Tomorrow was to be our last preschool show after 40 years. Wow. Things can change. … As I look back, I have lots of memories. …  My family has been there for me through the years. Luane and Echo behind the scenes; Nieces and nephews staging, Changing costumes, loading and setting up, driving scenery to the rented elementary school. My sister Jeri flying in from Colorado to play the piano so each little girl could be the princess of their choice and be accompanied by a professional and each little boy could have someone who could play fast or slow depending on their nerves during their solo. All hands on deck by my great family so parents could enjoy from the audience. My sweet friend Rosemary Bingham every year backstage controlling children. Love you my sweet family. Thanks for all the years of Service to me. Always ready and willing to help. My heart is empty for the class of 2020; no show tomorrow night. …. but my heart is so full of beautiful memories from years gone by. Love you all who came to preschool and have sent your children here. The lane has changed since we started class in fall of 1979 …  But I have a book with pictures of each child. And a heart full of love for all. Sorry this is so long.  

The end. 

The family piece. Perhaps because I know her family and her roots, I know that family is another essential piece of Sandra’s package. Her parents were settlers in Hunter, long before it became part of West Valley City. They were legendary for their goodness, compassion, and their interdependent relationship and respect for each other. This was her model and aspiration. She and husband Tom built their home down the lane from the home where she grew up. Her mother Bonnie made lunch for the preschool teachers every school day until near the end of her life.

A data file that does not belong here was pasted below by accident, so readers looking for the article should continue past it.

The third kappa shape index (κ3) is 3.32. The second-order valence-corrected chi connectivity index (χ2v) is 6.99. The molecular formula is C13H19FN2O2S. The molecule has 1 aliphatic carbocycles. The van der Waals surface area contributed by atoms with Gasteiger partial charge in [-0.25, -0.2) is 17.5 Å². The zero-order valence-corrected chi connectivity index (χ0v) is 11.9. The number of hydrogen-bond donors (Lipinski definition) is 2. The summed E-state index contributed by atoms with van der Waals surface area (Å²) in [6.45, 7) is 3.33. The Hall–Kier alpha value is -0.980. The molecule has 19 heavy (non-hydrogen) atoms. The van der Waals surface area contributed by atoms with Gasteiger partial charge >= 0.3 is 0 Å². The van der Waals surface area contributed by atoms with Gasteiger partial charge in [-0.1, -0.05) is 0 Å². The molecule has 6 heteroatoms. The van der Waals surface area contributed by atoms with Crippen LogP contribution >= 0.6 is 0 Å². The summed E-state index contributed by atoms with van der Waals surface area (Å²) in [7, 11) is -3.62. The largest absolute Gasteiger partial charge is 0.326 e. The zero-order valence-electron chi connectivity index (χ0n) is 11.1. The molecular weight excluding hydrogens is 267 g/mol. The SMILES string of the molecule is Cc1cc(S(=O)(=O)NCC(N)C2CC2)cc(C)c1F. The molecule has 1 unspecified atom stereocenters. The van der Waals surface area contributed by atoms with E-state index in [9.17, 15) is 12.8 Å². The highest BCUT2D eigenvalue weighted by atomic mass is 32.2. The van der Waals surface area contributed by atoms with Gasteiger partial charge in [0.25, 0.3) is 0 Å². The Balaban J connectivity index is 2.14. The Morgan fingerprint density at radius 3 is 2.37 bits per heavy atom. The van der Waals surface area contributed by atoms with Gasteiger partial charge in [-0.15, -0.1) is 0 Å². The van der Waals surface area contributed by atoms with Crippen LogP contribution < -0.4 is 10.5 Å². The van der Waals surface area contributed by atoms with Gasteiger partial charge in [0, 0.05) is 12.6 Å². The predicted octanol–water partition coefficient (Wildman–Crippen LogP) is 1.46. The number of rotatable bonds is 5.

It was family that led Sandra to start the school in her basement so she could be near her daughter Shellise, who has special needs. Tom called himself the principal and bus driver. Life did not turn out the way she thought it would. Her marriage ended, but she persevered and managed to parent her children and powerfully assist Shellise in parenting hers with singlemindedness and unwavering dedication. She still believes in and supports family. She was just as passionate about her son Tommy–as an avid fan during his high school basketball career, a delightful grandmother to his children, and political supporter in his run for governor of Idaho. She is a loving sibling, aunt, and in-law. Her two permanent teachers have been family:  her sister, Echo Thomsen, and her sister-in-law, Luane Jensen. Shellise became an assistant as well.   

But her love of family doesn’t end there. She adopted our family because we were good friends of her brother. She knows our stories, gave us pet nicknames, and never forgets the connections we share. We felt we were some of her favorites. Come to find out, nearly everyone feels like a favorite when added to her ever-growing family circle. Her grandson explained that they can’t even go to Walmart without running into at least ten of such best friends and family that merit her time, attention, and teasing. For me, this is her most essential piece—her love and inclusion make US feel like an essential piece of her life.  

Sandra summarized Aunt Sands’ history in a text. “I started the preschool September 1979. We just finished the 40th year. I’ve had the same three teachers during that time. We love children. And are so sad the end of our 40th year was like this. Haven’t made a million dollars. But have made a million friends. Have had three generations twice. The grandma, mom, and student. Tried to help and love each child and prepare them for kindergarten. Forty years is hard to put into a paragraph …”  

It’s a story far too big to be written and marked as “complete.” She continues to teach and love every member of her family and her students (and their parents and grandparents); and her lessons will live on as they teach their children and grandchildren. The essential pieces that comprise Aunt Sands will provide answers and essential peace for generations to come.  

What are the essential (necessary, extremely important, crucial, indispensable) pieces you can share in your family, community, and daily endeavors that provide such generational solutions? Does someone need help and encouragement folding spider legs? Need to be adopted into your circle of influence? Need your faith and encouragement? Let our lessons continue and be passed on and on!

Rebekah Pierce contributed to this story.